Need a creative stock photography distraction?

A woman food photographer in the background leans down to take a close-up, in a modern kitchen, of autumn fruits and vegetables - mushrooms, garlic, rosemary, and cranberries.

If you’re a “creative type” like me, you’re probably always looking for distractions when you get bored or stuck on a project. This is why I keep an emergency bar of chocolate nearby at all times.

But when it comes to shooting stock photos, it’s important to keep them as clean and “distraction-free” as possible.

This easy little technique will change your photography forever. Look at these two photos from my recent kitchen shoot, for example:

Notice how the first photo is cluttered and kind of hard to “read” as a viewer? Whereas the second photo looks more professional? It’s because I eliminated the distractions in the background.

Here’s how my process went, from start to finish…

At first I wanted to include the food processor as part of the “story,” but it was too prominent, so I moved it to the background…

It was still a little cluttered, so I tried a different angle, to get rid of the background:

And finally, moved the bottle and almonds to the closest edge of the counter and really angled the photo down, to remove as many distractions as possible, while still keeping a “kitchen” feel:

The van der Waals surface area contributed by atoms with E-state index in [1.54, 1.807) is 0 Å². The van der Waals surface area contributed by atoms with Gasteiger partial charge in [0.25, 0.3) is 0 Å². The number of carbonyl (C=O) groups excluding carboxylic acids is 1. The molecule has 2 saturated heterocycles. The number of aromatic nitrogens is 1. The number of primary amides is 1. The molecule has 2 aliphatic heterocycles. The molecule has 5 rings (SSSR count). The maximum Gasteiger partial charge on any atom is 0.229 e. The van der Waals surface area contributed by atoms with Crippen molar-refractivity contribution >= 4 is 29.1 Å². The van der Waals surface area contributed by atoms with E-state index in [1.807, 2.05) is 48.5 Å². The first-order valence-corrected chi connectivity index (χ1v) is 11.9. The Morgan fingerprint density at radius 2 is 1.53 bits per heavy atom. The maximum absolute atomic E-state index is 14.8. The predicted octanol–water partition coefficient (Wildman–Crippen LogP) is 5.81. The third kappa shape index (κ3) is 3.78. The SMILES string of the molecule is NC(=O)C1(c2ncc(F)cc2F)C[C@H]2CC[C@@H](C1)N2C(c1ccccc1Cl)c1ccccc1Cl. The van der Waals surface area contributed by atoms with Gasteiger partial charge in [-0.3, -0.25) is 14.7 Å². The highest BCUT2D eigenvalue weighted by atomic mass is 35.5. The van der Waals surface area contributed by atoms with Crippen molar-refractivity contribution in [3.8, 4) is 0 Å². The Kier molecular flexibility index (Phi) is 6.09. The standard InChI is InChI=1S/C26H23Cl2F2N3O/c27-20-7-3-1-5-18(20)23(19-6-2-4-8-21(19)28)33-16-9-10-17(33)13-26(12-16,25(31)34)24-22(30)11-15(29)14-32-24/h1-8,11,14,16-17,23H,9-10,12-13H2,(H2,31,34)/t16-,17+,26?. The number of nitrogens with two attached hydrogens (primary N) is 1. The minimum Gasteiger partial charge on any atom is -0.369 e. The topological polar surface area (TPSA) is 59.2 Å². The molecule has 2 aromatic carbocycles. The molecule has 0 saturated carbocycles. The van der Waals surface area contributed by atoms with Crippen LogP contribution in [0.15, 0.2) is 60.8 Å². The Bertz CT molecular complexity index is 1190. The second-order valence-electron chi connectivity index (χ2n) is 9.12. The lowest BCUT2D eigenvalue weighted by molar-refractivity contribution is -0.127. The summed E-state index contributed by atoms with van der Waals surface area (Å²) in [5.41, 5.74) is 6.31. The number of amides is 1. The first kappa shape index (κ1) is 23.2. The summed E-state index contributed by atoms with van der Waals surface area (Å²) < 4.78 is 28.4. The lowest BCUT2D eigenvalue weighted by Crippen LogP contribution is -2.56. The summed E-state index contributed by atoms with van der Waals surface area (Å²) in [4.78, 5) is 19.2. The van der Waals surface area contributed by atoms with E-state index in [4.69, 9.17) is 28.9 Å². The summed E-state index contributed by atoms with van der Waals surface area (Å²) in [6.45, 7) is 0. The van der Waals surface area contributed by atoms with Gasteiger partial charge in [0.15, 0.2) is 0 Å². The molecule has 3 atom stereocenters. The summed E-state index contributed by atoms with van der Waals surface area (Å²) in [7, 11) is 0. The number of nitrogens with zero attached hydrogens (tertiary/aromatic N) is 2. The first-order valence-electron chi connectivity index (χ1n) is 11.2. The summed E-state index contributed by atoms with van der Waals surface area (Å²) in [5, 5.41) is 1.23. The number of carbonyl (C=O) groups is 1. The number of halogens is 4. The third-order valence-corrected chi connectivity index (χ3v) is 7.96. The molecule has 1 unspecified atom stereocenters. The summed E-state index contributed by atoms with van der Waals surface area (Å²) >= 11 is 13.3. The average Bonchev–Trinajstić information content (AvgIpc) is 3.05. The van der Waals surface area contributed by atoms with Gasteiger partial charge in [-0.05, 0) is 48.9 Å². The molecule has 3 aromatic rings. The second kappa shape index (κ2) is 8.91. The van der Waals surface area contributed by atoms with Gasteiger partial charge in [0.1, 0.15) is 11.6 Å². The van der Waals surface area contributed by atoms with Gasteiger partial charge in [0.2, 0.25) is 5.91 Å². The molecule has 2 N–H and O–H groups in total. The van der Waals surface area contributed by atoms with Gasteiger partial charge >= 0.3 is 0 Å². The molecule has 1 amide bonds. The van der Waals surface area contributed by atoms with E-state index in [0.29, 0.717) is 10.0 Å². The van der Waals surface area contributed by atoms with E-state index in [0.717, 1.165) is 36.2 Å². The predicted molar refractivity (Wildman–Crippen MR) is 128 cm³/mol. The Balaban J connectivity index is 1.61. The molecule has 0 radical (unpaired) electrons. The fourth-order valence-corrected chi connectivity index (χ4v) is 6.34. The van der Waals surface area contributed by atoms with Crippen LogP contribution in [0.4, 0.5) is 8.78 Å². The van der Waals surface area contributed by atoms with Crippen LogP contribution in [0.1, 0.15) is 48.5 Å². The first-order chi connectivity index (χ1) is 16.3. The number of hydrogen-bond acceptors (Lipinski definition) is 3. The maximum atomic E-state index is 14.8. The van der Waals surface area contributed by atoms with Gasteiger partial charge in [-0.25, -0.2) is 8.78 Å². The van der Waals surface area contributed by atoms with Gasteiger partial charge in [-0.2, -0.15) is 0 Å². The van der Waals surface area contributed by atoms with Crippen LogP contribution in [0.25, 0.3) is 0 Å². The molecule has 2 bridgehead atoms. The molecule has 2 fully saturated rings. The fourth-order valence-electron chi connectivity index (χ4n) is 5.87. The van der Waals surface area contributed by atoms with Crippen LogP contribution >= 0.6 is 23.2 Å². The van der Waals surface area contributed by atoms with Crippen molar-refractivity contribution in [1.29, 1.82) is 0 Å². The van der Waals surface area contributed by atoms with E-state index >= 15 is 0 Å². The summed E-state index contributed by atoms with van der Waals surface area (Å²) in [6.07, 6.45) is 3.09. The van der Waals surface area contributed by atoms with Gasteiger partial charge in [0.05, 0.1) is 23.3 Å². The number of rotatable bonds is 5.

This is important to do when you’re shooting with a big camera… but especially important when you’re taking photos with a phone, as it doesn’t blur out the background to hide distractions as easily.

How to eliminate distractions when you shoot for stock:

  1. Decide on your main subject. It’s easy to put the camera to your eye, point it at something pretty, and shoot. But ask yourself… what *IS* my main subject? In this case, it’s the glass jar.
  2. Compose your photo to make your main subject look its best. Consider light, angles, other objects touching it, things you can remove, like tags or price stickers, etc.
  3. Now, look around the edges of the frame and move, change your angle, zoom, or physically move something out of the shot to make sure that nothing distracting is taking attention away from your main subject.

That’s it!

When you’re paying attention to what’s going on AROUND your main subject, your photos will instantly look more professional… and become better sellers as stock, too.

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